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Melbourne Boarding House Boom - Homelessness Research Conference


18 April 2012 at 3:23 pm
Staff Reporter
A RMIT University analysis has revealed a dramatic 236 per cent increase in the number of people living in rooming houses in Melbourne in the past five years.


Staff Reporter | 18 April 2012 at 3:23 pm


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Melbourne Boarding House Boom - Homelessness Research Conference
18 April 2012 at 3:23 pm

A RMIT University analysis has revealed a dramatic 236 per cent increase in the number of people living in rooming houses in Melbourne in the past five years.

The research says that the number has increased from about 3,700 in 2006 to more than 12,500 in 2011.

The research by Professor Chris Chamberlain from the Centre for Applied Social Research at RMIT, has shown the number of boarding houses across metropolitan Melbourne grew from an estimated 358 in 2006 to 1,451 last year, with most of the growth concentrated in the city's suburbs.

Professor Chamberlain will detail his research in a keynote address in Melbourne tomorrow (April 19) at the inaugural Homelessness Research Conference, hosted by RMIT and the Australian Housing and Urban Research Institute (AHURI).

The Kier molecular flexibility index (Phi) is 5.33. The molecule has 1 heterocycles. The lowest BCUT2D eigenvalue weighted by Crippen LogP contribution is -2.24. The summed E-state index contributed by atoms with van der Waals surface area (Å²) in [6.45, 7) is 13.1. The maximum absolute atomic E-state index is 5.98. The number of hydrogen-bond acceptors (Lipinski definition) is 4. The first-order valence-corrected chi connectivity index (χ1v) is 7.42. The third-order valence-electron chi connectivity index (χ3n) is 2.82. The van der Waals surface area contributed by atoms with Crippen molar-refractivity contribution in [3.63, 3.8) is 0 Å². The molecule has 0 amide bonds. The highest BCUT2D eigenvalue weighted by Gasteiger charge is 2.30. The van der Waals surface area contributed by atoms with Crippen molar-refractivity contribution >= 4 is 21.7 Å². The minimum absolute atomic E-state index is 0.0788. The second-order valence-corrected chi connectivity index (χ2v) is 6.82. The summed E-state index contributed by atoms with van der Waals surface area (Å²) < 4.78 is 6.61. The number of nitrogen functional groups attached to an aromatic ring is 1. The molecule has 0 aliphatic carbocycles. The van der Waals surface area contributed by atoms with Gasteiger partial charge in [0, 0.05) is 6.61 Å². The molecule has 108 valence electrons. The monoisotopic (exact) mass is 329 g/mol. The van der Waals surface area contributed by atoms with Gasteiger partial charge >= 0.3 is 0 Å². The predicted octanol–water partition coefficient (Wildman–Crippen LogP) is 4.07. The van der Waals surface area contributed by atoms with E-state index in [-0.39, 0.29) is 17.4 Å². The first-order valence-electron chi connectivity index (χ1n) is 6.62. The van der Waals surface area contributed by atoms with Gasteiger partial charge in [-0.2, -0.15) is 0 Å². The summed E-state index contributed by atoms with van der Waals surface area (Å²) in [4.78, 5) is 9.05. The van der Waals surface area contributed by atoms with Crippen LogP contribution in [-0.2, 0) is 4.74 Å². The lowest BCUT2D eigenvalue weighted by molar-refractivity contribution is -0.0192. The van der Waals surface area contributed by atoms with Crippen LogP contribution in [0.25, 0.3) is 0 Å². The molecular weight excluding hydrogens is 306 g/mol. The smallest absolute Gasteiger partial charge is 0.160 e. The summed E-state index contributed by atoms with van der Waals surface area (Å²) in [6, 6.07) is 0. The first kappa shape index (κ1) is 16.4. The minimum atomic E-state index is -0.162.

Ozanam House, run by St Vincent de Paul Society, provides crisis accommodation for homeless men in Melbourne.
Photo supplied.

The findings – which estimate the number of people living in rooming houses in Australia is now about 70,000 – are in contrast to Australian Bureau of Statistics' census data that indicates the rooming house population fell 29 per cent from 2001 to 2006 (from 23,750 to 16,830).

Professor Chamberlain said his research involved analysis of council records of registered rooming houses, interviews with council and welfare workers, as well as field visits to more than 250 boarding houses.

"About 75 per cent of registered rooming houses in Melbourne are small family homes accommodating four to nine people, which look no different from other properties in the same street," he said.

"Census collectors often misclassify these dwellings, resulting in statistics that do not reflect the reality of the rooming house boom.

"The current method of counting the boarding house population across Australia is fundamentally flawed – we need to rethink our approach to make sure this vulnerable group does not remain hidden."

The research – funded by the Australian Government Department of Families, Housing, Community Services and Indigenous Affairs (FaHCSIA) – also showed:

  • a six-fold increase in the number of rooming house tenants in inner-suburban Melbourne (from 922-1,461 people in 2006 to 8,417 people in 2011)
  • a five to six-fold rise in the number of properties operating as boarding houses in inner-suburban Melbourne (from 117-183 in 2006 to 1,049 in 2011)
  • the rooming house population is becoming more diverse, with growing numbers of single parents, aged pensioners, unemployed people and students living in boarding houses.

 

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